Contentment

And he told them this parable: “The ground of a certain rich man produced a good crop. He thought to himself, ‘What shall I do? I have no place to store my crops.’

“Then he said, ‘This is what I’ll do. I will tear down my barns and build bigger ones, and there I will store all my grain and my goods. And I’ll say to myself, “You have plenty of good things laid up for many years. Take life easy; eat, drink and be merry.”‘

“But God said to him, ‘You fool! This very night your life will be demanded from you. Then who will get what you have prepared for yourself?’

“This is how it will be with anyone who stores up things for himself but is not rich toward God.” (Luke 12:16-21)

Contentment is a learned secret.
The Oxford Dictionary defines “hoard” as accumulating more than one’s current requirements. God addressed this issue early on in the Old Testament when He gave instructions to the Israelites regarding manna from heaven. We find in Exodus:

Then the LORD said to Moses, “I will rain down bread from heaven for you. The people are to go out each day and gather enough for that day. In this way I will test them and see whether they will follow my instructions. On the sixth day they are to prepare what they bring in, and that is to be twice as much as they gather on the other days.” (Exodus 16:4-5)

Moses said to them, “It is the bread the LORD has given you to eat. This is what the LORD has commanded: ‘Each one is to gather as much as he needs. Take an omer for each person you have in your tent.'”

The Israelites did as they were told; some gathered much, some little. And when they measured it by the omer, he who gathered much did not have too much, and he who gathered little did not have too little. Each one gathered as much as he needed.

Then Moses said to them, “No one is to keep any of it until morning.”

However, some of them paid no attention to Moses; they kept part of it until morning, but it was full of maggots and began to smell. So Moses was angry with them. (Exodus 16:15-20)

While saving is prudent and commendable, hoarding is greedy and selfish. It reeks of an attitude that lacks faith in our Supplier and points to the fact that we somehow believe we are responsible in meeting our own needs–taking God out of the equation. Just like the Israelites, our hoarding produces maggots and begins to smell. We are told by Paul:

Sacrifice and self-control are beautiful graces.

But godliness with contentment is great gain. For we brought nothing into the world, and we can take nothing out of it. But if we have food and clothing, we will be content with that. People who want to get rich fall into temptation and a trap and into many foolish and harmful desires that plunge men into ruin and destruction. For the love of money is a root of all kinds of evil. Some people, eager for money, have wandered from the faith and pierced themselves with many griefs. (1 Timothy 6:6-10)

It is important to note that money is not the root of evil; it is the love of money that is the problem. Paul goes on to tell us in Philippians that contentment is a learned secret:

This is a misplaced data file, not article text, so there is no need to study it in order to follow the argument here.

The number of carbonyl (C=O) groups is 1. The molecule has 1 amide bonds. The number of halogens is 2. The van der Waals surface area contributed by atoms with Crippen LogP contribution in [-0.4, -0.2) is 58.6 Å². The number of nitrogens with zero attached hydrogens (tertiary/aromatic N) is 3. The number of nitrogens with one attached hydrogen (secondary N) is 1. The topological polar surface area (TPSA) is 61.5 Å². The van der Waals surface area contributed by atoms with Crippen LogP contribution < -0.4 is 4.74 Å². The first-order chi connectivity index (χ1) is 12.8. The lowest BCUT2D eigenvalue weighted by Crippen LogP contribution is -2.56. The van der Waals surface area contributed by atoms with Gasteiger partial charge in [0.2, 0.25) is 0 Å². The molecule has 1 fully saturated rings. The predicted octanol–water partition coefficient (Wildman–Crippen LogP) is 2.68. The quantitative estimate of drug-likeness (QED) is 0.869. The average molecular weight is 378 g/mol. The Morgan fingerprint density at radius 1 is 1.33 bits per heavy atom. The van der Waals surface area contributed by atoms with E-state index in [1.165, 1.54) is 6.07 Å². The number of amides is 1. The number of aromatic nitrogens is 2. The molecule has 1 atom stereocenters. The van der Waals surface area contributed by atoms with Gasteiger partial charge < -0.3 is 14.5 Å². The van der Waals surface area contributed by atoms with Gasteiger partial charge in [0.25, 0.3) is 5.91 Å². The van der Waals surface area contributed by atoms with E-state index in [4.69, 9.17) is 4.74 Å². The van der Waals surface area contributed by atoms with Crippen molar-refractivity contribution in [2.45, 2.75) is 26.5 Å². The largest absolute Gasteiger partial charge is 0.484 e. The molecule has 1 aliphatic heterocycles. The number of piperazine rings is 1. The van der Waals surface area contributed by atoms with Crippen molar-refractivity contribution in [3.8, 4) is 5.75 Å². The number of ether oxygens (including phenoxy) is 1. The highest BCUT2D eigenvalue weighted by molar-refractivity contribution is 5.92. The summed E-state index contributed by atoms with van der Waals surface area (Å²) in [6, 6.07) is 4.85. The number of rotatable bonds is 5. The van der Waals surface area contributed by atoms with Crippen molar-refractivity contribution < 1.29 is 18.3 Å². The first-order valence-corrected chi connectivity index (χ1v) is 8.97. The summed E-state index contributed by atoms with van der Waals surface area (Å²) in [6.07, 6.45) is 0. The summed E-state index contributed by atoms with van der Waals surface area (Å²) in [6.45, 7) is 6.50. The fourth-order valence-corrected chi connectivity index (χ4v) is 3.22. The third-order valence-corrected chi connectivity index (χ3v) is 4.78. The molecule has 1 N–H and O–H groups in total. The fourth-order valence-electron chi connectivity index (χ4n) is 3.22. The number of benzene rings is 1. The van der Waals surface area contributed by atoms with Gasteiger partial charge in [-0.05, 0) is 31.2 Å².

“Nothing taken for granted; everything received with gratitude; everything passed on with grace.” G.K. Chesterton

I am not saying this because I am in need, for I have learned to be content whatever the circumstances. I know what it is to be in need, and I know what it is to have plenty. I have learned the secret of being content in any and every situation, whether well fed or hungry, whether living in plenty or in want. I can do everything through him who gives me strength. (Philippians 4:11-13)

The secret of Paul’s contentment was the power of Christ within him, giving him strength and peace. Contented people do not live excessively. They are not always searching for more and more. They understand when enough is enough. There is a great deal of freedom and insight to be gained from this. We have been sold the bill of goods that accumulation brings contentment. Oftentimes, quite the opposite is true! Are your possessions possessing you? Possessions are supposed to bring us joy, but they can end up consuming our time, talents, resources, and abilities! I am sure that is one reason we are told in Proverbs:

Keep falsehood and lies far from me; give me neither poverty nor riches, but give me only my daily bread. Otherwise, I may have too much and disown you and say, ‘Who is the LORD?’ Or I may become poor and steal, and so dishonor the name of my God. (Proverbs 30:8-9)

“It is another one of those ‘immutable laws of the universe’ where sharing, caring and giving trumps self-centered, narcissistic and selfish every time.” -thinktq.com

Take It to Heart

God desires for us to give freely and cheerfully, sharing with those who are in need and practicing hospitality. When we are on the receiving end, we are in turn to pass on the blessing to others. Luke tells us:

“Give, and it will be given to you. A good measure, pressed down, shaken together and running over, will be poured into your lap. For with the measure you use, it will be measured to you.” (Luke 6:38)

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